New Asian Currents


Lim Kah Wai
Tan Kai Syng

Notes: Ishikawa Taichi (IT), Mabuchi Ai (MA), Nakai Yoko (NKY), Narita Yuta (NRY), Oki Masaharu (OM), Suzuki Ayako (SA), Wakai Makiko (WM)

I see you.

To filmmakers who sent their films to Yamagata, to colleagues who have worked toward this film festival together, some with their spirit, and some with their physical and mental strength; to all who came all the way to Yamagata—filmmakers, producers, crew, those who appear in the films, and the dear audience. To all who have made it possible for the film festival to exist as it is.

Everyone has a world of their own, in which they look at things through their own lens and have thoughts that go on only in their head. The entirety of “I”—the world of isolation and infinite possibility—is nearly impossible to share with others, but a film can show a glimpse of “your” world. I cannot be completely inside your head, your reality, but to me documentary film and in turn a film festival are where others are welcomed into the world of “you.” Even if that world is hard and painful, filled with happiness and laughter, or even misery, the door never closes. It is up to me to go through the door into that world, whether I choose to take that single step or not.

I’m thinking about the late Taiwanese director Mickey Chen who left us too early, and his profile in the 1999 YIDFF catalog when he screened his film Boys for Beauty (which can be read in full on YIDFF website, please have a look if you’re interested!). He’s very open about himself in his bio, pouring his heart out with humour. In a similar way his film characters were open to him, and to the audience through his film.

As for me, I am not good at being open about myself. It’s very silly how I often stumble over which part of me and to what extent I should share with whom, or what I’m even being expected to share. And so I usually end up not sharing much. I can say I was born in Tokyo, but before I entered elementary school, my family and I lived in Taiwan for a year, and that experience is etched on my memory as a landscape that shaped my formative years. My everyday life where Taiwanese was so much more familiar than Japanese that I even talked in Taiwanese with my sister, ended when I transferred to an elementary school in Tochigi as a complete outsider. Only a year and a half later, we would move to the US, and I remember feeling that it was a bit absurd that I became popular in class just for that brief moment. I transferred into local elementary school in the US not knowing a word of English or anything really about the place, but in two years’ time, my everyday life consisted of English more than Japanese. Then, I spent my last two years of elementary school back in Tochigi, but in a different school, that made me empathize with the animals in the zoo.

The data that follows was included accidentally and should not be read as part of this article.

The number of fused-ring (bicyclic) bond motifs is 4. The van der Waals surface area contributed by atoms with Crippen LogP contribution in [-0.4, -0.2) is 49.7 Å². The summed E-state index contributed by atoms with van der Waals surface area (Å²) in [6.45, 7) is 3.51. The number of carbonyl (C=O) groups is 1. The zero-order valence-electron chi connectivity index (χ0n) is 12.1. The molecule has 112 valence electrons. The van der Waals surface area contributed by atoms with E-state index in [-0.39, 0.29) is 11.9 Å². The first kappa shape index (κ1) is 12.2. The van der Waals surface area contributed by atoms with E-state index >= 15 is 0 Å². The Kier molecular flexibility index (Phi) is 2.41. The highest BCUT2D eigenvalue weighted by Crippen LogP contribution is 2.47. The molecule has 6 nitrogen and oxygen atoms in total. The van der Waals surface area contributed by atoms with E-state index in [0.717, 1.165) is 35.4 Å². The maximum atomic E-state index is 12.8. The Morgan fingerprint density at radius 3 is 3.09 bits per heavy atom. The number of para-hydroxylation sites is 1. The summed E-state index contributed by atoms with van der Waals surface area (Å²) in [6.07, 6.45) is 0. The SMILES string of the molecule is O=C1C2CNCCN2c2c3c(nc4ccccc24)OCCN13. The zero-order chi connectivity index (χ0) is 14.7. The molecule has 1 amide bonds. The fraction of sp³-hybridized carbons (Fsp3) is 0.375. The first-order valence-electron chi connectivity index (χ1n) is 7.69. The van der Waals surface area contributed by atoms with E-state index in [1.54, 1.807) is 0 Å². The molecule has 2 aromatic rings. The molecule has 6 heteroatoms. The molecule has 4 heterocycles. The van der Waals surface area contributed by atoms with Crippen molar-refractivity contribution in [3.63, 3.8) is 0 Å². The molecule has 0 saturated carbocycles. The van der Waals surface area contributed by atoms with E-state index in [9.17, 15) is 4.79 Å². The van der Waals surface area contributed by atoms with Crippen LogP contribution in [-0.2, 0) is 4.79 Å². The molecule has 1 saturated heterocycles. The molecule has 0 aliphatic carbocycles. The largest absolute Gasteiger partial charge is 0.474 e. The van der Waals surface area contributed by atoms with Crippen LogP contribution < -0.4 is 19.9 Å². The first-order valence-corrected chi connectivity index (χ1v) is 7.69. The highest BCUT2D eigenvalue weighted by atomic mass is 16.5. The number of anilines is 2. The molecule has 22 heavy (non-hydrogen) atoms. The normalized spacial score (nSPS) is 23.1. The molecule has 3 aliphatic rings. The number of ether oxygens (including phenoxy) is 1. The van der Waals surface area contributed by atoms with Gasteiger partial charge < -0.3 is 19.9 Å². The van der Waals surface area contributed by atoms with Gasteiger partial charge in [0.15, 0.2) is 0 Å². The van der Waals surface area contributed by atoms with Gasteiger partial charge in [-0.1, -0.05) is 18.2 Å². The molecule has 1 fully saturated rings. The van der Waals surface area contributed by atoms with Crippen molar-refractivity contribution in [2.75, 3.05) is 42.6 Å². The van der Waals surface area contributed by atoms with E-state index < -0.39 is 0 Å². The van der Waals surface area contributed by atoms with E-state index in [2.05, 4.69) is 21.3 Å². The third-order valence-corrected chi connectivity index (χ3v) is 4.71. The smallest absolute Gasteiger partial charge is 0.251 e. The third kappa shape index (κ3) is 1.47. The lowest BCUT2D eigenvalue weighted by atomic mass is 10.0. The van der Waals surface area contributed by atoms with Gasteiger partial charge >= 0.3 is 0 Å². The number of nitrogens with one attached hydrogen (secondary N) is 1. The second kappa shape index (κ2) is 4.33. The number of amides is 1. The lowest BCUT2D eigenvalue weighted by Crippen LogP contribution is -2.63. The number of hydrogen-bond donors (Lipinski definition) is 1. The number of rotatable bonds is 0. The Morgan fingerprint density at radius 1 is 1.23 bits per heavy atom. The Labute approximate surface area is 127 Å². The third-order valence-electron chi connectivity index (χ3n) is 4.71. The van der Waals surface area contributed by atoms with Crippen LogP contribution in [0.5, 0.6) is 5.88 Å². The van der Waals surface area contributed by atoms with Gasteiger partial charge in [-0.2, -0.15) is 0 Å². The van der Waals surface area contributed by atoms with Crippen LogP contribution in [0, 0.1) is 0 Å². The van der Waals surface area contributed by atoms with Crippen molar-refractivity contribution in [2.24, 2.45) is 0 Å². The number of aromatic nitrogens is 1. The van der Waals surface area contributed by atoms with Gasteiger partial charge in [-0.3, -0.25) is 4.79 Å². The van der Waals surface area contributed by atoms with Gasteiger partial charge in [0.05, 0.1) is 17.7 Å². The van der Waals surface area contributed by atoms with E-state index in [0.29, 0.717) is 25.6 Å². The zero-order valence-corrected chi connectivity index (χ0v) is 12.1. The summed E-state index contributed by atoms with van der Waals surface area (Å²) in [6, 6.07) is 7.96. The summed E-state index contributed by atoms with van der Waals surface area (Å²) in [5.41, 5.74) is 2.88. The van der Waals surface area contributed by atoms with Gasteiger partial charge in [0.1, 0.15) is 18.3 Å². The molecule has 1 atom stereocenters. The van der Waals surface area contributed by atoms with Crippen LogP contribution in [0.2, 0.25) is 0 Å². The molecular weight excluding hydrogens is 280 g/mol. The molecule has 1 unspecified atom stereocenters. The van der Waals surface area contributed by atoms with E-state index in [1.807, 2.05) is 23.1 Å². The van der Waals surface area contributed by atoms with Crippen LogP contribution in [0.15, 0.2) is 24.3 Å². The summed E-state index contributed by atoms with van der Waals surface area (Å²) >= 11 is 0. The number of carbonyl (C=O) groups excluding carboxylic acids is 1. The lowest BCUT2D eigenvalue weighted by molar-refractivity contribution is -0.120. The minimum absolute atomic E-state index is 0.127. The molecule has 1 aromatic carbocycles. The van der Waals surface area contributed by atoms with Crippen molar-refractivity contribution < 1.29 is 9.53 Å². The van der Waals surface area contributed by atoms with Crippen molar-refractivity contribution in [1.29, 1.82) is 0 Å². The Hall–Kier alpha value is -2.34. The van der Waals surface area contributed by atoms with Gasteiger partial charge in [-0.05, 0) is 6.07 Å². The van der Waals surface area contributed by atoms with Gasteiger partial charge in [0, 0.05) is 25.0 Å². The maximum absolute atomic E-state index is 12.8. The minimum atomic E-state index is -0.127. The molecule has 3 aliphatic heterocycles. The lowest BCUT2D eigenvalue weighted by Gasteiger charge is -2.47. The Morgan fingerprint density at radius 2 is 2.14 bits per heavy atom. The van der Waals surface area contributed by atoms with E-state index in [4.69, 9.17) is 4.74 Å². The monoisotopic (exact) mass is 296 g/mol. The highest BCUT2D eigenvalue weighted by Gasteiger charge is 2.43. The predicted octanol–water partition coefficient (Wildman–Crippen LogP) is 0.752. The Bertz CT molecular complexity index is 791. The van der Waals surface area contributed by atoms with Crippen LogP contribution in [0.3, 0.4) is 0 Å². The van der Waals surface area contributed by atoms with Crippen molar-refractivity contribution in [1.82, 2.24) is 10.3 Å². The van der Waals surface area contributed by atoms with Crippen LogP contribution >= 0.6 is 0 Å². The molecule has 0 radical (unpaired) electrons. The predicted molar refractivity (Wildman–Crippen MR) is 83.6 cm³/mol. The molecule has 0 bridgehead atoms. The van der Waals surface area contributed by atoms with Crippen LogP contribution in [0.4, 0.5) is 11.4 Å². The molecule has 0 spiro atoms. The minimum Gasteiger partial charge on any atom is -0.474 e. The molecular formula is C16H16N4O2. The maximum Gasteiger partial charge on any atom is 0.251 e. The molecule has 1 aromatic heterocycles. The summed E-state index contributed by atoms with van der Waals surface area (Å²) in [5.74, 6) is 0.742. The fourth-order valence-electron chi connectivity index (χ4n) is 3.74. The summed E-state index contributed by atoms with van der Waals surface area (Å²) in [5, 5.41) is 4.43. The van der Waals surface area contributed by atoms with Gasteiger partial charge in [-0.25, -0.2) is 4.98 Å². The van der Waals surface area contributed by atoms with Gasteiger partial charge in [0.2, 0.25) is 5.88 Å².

I do have a strong sense of wanting to blend in with others and be accepted in a group, which comes from not being able to fit in, or from the fear of standing out—and I feel it is a big part of my identity. There is that urge to keep seeking “somewhere” to belong even when you know deep down that it’s not possible to belong anywhere. The true nature of this “somewhere” lurking at the corner of a person’s identity is known to everyone, even to people who have never been transfer students. It’s only in the process of growing up that I was able to realize that this and solitude are two sides of the same coin.

Even with no means to connect with others, in the midst of hardship that is out of your control, there are always emotions that you want to share with someone, be they joy or sorrow, helplessness, rage or despair. When there is a filmmaker, the camera and the will to make a film, someone’s ordinary landscape and time—shaped by their formative experiences and the childhood landscape that continues to live in their heart—become a documentary film.

To those who cannot live as who they are, to those who have to hide their voices and identity, to all of the ordinary citizens who are now struggling against and standing up against power, to all the artists deprived of the act of expression, to all the documentary filmmakers who have shared their world—candidly or obliquely or hesitantly, using their real names or anonymously: we see you. I will find you no matter where you are, and etch you on my eyes and heart. A documentary film is proof of that—of the existence of the filmmaker and their world.

To filmmakers who left us this year, Ho Choon Hiong (Innocent, YIDFF 2005), Lee Kang-hyun (The Description of Bankruptcy, YIDFF 2007). And, to Takahashi Takuya. Until we see each other again.

Wakai Makiko
Program Coordinator